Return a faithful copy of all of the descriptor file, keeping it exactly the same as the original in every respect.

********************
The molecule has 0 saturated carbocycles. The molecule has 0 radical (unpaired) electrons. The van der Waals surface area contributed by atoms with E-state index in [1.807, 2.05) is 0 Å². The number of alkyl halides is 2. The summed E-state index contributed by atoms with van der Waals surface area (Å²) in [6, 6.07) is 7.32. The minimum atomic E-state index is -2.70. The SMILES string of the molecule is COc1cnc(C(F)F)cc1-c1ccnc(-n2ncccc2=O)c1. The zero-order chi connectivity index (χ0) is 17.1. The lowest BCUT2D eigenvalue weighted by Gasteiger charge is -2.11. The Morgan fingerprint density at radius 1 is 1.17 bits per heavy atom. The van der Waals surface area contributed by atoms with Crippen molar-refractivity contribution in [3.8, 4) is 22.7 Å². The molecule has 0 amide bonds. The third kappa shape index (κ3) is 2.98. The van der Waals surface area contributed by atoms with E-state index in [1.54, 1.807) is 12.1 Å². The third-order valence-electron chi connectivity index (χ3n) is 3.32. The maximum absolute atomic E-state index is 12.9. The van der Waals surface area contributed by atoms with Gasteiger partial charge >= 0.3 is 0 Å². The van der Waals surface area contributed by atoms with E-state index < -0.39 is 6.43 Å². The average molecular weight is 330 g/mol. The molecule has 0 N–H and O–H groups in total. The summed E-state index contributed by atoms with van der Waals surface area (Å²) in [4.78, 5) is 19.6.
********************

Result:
The molecule has 0 saturated carbocycles. The molecule has 0 radical (unpaired) electrons. The van der Waals surface area contributed by atoms with E-state index in [1.807, 2.05) is 0 Å². The number of alkyl halides is 2. The summed E-state index contributed by atoms with van der Waals surface area (Å²) in [6, 6.07) is 7.32. The minimum atomic E-state index is -2.70. The SMILES string of the molecule is COc1cnc(C(F)F)cc1-c1ccnc(-n2ncccc2=O)c1. The zero-order chi connectivity index (χ0) is 17.1. The lowest BCUT2D eigenvalue weighted by Gasteiger charge is -2.11. The Morgan fingerprint density at radius 1 is 1.17 bits per heavy atom. The van der Waals surface area contributed by atoms with Crippen molar-refractivity contribution in [3.8, 4) is 22.7 Å². The molecule has 0 amide bonds. The third kappa shape index (κ3) is 2.98. The van der Waals surface area contributed by atoms with E-state index in [1.54, 1.807) is 12.1 Å². The third-order valence-electron chi connectivity index (χ3n) is 3.32. The maximum absolute atomic E-state index is 12.9. The van der Waals surface area contributed by atoms with Gasteiger partial charge >= 0.3 is 0 Å². The van der Waals surface area contributed by atoms with E-state index < -0.39 is 6.43 Å². The average molecular weight is 330 g/mol. The molecule has 0 N–H and O–H groups in total. The summed E-state index contributed by atoms with van der Waals surface area (Å²) in [4.78, 5) is 19.6.